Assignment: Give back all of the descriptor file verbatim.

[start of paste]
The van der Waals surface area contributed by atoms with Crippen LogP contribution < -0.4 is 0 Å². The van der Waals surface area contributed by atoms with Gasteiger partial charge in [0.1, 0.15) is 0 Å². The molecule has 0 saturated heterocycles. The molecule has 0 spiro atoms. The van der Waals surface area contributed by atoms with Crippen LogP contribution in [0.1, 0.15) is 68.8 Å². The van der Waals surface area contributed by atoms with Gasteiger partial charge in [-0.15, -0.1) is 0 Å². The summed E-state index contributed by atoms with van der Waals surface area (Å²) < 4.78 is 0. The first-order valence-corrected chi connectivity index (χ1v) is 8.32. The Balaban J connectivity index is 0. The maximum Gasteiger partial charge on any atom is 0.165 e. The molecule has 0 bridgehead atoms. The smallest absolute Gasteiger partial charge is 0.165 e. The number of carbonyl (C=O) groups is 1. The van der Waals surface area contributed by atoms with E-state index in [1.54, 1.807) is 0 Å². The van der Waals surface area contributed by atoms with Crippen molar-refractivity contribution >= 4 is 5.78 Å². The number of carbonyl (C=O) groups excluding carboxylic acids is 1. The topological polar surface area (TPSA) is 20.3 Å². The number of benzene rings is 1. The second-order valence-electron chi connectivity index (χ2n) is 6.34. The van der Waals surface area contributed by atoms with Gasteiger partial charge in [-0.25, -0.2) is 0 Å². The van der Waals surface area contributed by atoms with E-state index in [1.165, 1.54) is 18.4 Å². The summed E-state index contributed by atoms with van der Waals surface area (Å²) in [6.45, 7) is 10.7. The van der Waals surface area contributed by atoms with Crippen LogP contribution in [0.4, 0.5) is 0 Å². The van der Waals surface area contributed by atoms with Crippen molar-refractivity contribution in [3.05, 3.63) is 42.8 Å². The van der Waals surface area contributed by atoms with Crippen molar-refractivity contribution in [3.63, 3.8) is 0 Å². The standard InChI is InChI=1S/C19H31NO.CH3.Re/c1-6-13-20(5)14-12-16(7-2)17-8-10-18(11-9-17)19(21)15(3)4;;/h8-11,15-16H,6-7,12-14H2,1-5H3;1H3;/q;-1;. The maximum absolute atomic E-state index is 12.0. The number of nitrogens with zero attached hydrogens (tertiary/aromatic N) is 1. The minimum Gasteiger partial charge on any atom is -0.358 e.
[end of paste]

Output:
The van der Waals surface area contributed by atoms with Crippen LogP contribution < -0.4 is 0 Å². The van der Waals surface area contributed by atoms with Gasteiger partial charge in [0.1, 0.15) is 0 Å². The molecule has 0 saturated heterocycles. The molecule has 0 spiro atoms. The van der Waals surface area contributed by atoms with Crippen LogP contribution in [0.1, 0.15) is 68.8 Å². The van der Waals surface area contributed by atoms with Gasteiger partial charge in [-0.15, -0.1) is 0 Å². The summed E-state index contributed by atoms with van der Waals surface area (Å²) < 4.78 is 0. The first-order valence-corrected chi connectivity index (χ1v) is 8.32. The Balaban J connectivity index is 0. The maximum Gasteiger partial charge on any atom is 0.165 e. The molecule has 0 bridgehead atoms. The smallest absolute Gasteiger partial charge is 0.165 e. The number of carbonyl (C=O) groups is 1. The van der Waals surface area contributed by atoms with E-state index in [1.54, 1.807) is 0 Å². The van der Waals surface area contributed by atoms with Crippen molar-refractivity contribution >= 4 is 5.78 Å². The number of carbonyl (C=O) groups excluding carboxylic acids is 1. The topological polar surface area (TPSA) is 20.3 Å². The number of benzene rings is 1. The second-order valence-electron chi connectivity index (χ2n) is 6.34. The van der Waals surface area contributed by atoms with Gasteiger partial charge in [-0.25, -0.2) is 0 Å². The van der Waals surface area contributed by atoms with E-state index in [1.165, 1.54) is 18.4 Å². The summed E-state index contributed by atoms with van der Waals surface area (Å²) in [6.45, 7) is 10.7. The van der Waals surface area contributed by atoms with Crippen LogP contribution in [0.4, 0.5) is 0 Å². The van der Waals surface area contributed by atoms with Crippen molar-refractivity contribution in [3.05, 3.63) is 42.8 Å². The van der Waals surface area contributed by atoms with Crippen molar-refractivity contribution in [3.63, 3.8) is 0 Å². The standard InChI is InChI=1S/C19H31NO.CH3.Re/c1-6-13-20(5)14-12-16(7-2)17-8-10-18(11-9-17)19(21)15(3)4;;/h8-11,15-16H,6-7,12-14H2,1-5H3;1H3;/q;-1;. The maximum absolute atomic E-state index is 12.0. The number of nitrogens with zero attached hydrogens (tertiary/aromatic N) is 1. The minimum Gasteiger partial charge on any atom is -0.358 e.